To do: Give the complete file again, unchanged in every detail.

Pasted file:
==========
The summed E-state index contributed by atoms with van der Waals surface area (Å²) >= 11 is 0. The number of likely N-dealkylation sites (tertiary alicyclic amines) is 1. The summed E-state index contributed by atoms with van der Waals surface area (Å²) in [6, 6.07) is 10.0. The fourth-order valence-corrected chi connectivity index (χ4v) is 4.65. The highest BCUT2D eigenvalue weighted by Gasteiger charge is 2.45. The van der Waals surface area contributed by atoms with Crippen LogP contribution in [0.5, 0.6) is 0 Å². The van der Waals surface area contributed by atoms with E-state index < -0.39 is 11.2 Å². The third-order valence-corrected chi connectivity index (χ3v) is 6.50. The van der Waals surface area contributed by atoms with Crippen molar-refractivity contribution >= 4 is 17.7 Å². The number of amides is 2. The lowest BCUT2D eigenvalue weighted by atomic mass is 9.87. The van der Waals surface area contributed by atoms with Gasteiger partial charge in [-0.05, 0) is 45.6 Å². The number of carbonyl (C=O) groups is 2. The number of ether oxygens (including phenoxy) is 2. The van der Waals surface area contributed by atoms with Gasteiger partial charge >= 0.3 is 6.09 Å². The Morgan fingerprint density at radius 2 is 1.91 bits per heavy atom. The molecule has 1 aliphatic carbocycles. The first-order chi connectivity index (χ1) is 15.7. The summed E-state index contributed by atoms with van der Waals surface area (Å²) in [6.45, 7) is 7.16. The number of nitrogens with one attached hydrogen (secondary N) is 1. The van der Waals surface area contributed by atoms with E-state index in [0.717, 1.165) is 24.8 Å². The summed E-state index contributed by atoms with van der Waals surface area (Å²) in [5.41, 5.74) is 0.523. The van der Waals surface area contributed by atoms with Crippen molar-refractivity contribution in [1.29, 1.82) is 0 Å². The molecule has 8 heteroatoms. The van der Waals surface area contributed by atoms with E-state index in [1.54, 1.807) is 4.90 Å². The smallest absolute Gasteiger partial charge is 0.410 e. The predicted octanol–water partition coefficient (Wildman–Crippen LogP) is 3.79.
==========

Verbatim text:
The summed E-state index contributed by atoms with van der Waals surface area (Å²) >= 11 is 0. The number of likely N-dealkylation sites (tertiary alicyclic amines) is 1. The summed E-state index contributed by atoms with van der Waals surface area (Å²) in [6, 6.07) is 10.0. The fourth-order valence-corrected chi connectivity index (χ4v) is 4.65. The highest BCUT2D eigenvalue weighted by Gasteiger charge is 2.45. The van der Waals surface area contributed by atoms with Crippen LogP contribution in [0.5, 0.6) is 0 Å². The van der Waals surface area contributed by atoms with E-state index < -0.39 is 11.2 Å². The third-order valence-corrected chi connectivity index (χ3v) is 6.50. The van der Waals surface area contributed by atoms with Crippen molar-refractivity contribution >= 4 is 17.7 Å². The number of amides is 2. The lowest BCUT2D eigenvalue weighted by atomic mass is 9.87. The van der Waals surface area contributed by atoms with Gasteiger partial charge in [-0.05, 0) is 45.6 Å². The number of carbonyl (C=O) groups is 2. The number of ether oxygens (including phenoxy) is 2. The van der Waals surface area contributed by atoms with Gasteiger partial charge >= 0.3 is 6.09 Å². The Morgan fingerprint density at radius 2 is 1.91 bits per heavy atom. The molecule has 1 aliphatic carbocycles. The first-order chi connectivity index (χ1) is 15.7. The summed E-state index contributed by atoms with van der Waals surface area (Å²) in [6.45, 7) is 7.16. The number of nitrogens with one attached hydrogen (secondary N) is 1. The van der Waals surface area contributed by atoms with E-state index in [0.717, 1.165) is 24.8 Å². The summed E-state index contributed by atoms with van der Waals surface area (Å²) in [5.41, 5.74) is 0.523. The van der Waals surface area contributed by atoms with Crippen molar-refractivity contribution in [1.29, 1.82) is 0 Å². The molecule has 8 heteroatoms. The van der Waals surface area contributed by atoms with E-state index in [1.54, 1.807) is 4.90 Å². The smallest absolute Gasteiger partial charge is 0.410 e. The predicted octanol–water partition coefficient (Wildman–Crippen LogP) is 3.79.